Geometric multiplicity of an eigenvalue

Say we have an eigenvalue $\lambda$ and corresponding eigenvectors of the form $(x,x,2x)^T$.

What is the geometric multiplicity?

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Dick
Homework Helper
Say we have an eigenvalue $\lambda$ and corresponding eigenvectors of the form $(x,x,2x)^T$.

What is the geometric multiplicity?
Well, what's the definition of geometric multiplicity?

Well, what's the definition of geometric multiplicity?
If we have a matrix $A$ and eigenvalue $\lambda$ then by definition the geometric multiplicity of $\lambda$ is the dimension of $\text{Ker}(A-\lambda I)$ which is just the dimension of the eigenspace.

So if we have found an eigenvector, say $\begin{bmatrix} 1 \\ 1 \\ 0 \end{bmatrix}$ then what is the geometric multiplicity? i.e. what is the dimension of the eigenspace? Is it the number of non-zero elements of an eigenvector or the number of different non-zero elements?

Dick
Homework Helper
If we have a matrix $A$ and eigenvalue $\lambda$ then by definition the geometric multiplicity of $\lambda$ is the dimension of $\text{Ker}(A-\lambda I)$ which is just the dimension of the eigenspace.

So if we have found an eigenvector, say $\begin{bmatrix} 1 \\ 1 \\ 0 \end{bmatrix}$ then what is the geometric multiplicity? i.e. what is the dimension of the eigenspace? Is it the number of non-zero elements of an eigenvector or the number of different non-zero elements?
It's neither of those. It's the number of elements in a basis for your eigenspace. You've figured out that all of the eigenvectors are multiples of a single vector. So what's the dimension?

It's neither of those. It's the number of elements in a basis for your eigenspace. You've figured out that all of the eigenvectors are multiples of a single vector. So what's the dimension?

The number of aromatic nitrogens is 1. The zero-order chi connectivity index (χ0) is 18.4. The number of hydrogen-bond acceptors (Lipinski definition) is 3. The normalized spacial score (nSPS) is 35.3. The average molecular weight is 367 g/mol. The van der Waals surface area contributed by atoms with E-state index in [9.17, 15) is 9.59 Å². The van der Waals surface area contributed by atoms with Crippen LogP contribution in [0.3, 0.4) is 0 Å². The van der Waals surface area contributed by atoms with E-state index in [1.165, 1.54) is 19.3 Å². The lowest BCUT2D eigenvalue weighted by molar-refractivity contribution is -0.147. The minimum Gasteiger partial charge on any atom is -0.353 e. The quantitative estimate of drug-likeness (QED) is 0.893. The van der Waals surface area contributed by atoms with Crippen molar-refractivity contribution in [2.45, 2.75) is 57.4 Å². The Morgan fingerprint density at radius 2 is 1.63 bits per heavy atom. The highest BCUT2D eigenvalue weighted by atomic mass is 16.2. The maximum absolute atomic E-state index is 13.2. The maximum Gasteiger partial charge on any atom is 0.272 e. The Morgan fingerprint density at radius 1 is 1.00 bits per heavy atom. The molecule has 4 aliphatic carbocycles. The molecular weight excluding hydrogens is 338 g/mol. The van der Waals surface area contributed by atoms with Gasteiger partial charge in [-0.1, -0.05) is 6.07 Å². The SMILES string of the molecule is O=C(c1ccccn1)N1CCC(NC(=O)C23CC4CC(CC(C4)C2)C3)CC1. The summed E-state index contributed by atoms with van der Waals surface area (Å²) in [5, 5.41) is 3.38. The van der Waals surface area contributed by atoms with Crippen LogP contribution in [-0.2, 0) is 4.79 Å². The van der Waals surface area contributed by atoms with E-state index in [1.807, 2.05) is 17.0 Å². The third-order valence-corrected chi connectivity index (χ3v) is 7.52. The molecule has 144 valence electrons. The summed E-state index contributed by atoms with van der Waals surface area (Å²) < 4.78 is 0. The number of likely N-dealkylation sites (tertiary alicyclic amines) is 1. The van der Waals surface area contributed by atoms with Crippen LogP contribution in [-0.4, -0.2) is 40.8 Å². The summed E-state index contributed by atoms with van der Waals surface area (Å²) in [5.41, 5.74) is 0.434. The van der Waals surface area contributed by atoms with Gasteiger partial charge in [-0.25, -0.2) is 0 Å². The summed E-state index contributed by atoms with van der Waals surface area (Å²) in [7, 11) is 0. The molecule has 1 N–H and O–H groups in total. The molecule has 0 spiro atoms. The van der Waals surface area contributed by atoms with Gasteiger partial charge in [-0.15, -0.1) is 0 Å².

How do I write a basis for the eigenspace? Won't the eigenspace for an eigenvalue always be multiples of an eigenvector?

Dick
Homework Helper
How do I write a basis for the eigenspace? Won't the eigenspace for an eigenvalue always be multiples of an eigenvector?
You just wrote a basis for the eigenspace. It's [1,1,2]. It spans the eigenspace. You might want to review the definition of basis and dimension. If the eigenspace had been given by [x,y,2x]^T, it would be two dimensional. What would be a basis for that?

Dick
Homework Helper
You just wrote a basis for the eigenspace. It's [1,1,2]. It spans the eigenspace. You might want to review the definition of basis and dimension. If the eigenspace had been given by [x,y,2x]^T, it would be two dimensional. What would be a basis for that?
Ack. I misread your post. I thought you'd written [1,1,2]. All of the vectors in [x,x,2x]^T are multiples of the single vector [1,1,2]^T. Yes?

You just wrote a basis for the eigenspace. It's [1,1,2]. It spans the eigenspace. You might want to review the definition of basis and dimension. If the eigenspace had been given by [x,y,2x]^T, it would be two dimensional. What would be a basis for that?
A question I've just done has an eigenvector $$\begin{bmatrix} 1 \\ 4 \\ 2 \end{bmatrix}$$ for an eigenvalue (from the equation $x=\frac{1}{4}y=\frac{1}{2}z$).